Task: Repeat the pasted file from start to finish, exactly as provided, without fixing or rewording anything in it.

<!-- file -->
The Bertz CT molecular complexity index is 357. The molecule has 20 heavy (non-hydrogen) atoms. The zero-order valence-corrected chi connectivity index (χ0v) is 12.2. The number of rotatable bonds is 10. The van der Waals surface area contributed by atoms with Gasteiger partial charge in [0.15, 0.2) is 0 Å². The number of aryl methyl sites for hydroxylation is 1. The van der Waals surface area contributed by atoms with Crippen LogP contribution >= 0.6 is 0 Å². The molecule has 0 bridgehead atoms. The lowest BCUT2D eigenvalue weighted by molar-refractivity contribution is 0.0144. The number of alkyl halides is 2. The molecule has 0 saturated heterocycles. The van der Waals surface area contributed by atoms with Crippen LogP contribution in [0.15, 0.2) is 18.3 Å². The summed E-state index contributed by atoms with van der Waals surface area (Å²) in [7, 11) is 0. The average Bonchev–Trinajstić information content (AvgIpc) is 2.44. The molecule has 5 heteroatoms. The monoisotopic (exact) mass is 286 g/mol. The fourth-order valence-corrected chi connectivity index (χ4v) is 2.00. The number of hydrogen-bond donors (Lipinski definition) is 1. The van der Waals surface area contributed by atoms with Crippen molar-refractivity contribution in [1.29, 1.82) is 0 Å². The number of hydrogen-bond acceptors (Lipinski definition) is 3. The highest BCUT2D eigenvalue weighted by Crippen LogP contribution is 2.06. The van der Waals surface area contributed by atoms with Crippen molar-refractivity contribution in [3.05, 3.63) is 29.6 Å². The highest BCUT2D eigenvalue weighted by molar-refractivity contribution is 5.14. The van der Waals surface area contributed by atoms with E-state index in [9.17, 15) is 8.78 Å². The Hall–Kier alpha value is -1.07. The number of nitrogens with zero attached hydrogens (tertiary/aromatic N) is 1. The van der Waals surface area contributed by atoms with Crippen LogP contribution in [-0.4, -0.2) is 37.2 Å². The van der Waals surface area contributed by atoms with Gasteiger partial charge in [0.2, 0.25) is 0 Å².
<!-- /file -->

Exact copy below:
The Bertz CT molecular complexity index is 357. The molecule has 20 heavy (non-hydrogen) atoms. The zero-order valence-corrected chi connectivity index (χ0v) is 12.2. The number of rotatable bonds is 10. The van der Waals surface area contributed by atoms with Gasteiger partial charge in [0.15, 0.2) is 0 Å². The number of aryl methyl sites for hydroxylation is 1. The van der Waals surface area contributed by atoms with Crippen LogP contribution >= 0.6 is 0 Å². The molecule has 0 bridgehead atoms. The lowest BCUT2D eigenvalue weighted by molar-refractivity contribution is 0.0144. The number of alkyl halides is 2. The molecule has 0 saturated heterocycles. The van der Waals surface area contributed by atoms with Crippen LogP contribution in [0.15, 0.2) is 18.3 Å². The summed E-state index contributed by atoms with van der Waals surface area (Å²) in [7, 11) is 0. The average Bonchev–Trinajstić information content (AvgIpc) is 2.44. The molecule has 5 heteroatoms. The monoisotopic (exact) mass is 286 g/mol. The fourth-order valence-corrected chi connectivity index (χ4v) is 2.00. The number of hydrogen-bond donors (Lipinski definition) is 1. The van der Waals surface area contributed by atoms with Crippen molar-refractivity contribution in [1.29, 1.82) is 0 Å². The number of hydrogen-bond acceptors (Lipinski definition) is 3. The highest BCUT2D eigenvalue weighted by Crippen LogP contribution is 2.06. The van der Waals surface area contributed by atoms with Crippen molar-refractivity contribution in [3.05, 3.63) is 29.6 Å². The highest BCUT2D eigenvalue weighted by molar-refractivity contribution is 5.14. The van der Waals surface area contributed by atoms with E-state index in [9.17, 15) is 8.78 Å². The Hall–Kier alpha value is -1.07. The number of nitrogens with zero attached hydrogens (tertiary/aromatic N) is 1. The van der Waals surface area contributed by atoms with Crippen LogP contribution in [-0.4, -0.2) is 37.2 Å². The van der Waals surface area contributed by atoms with Gasteiger partial charge in [0.2, 0.25) is 0 Å².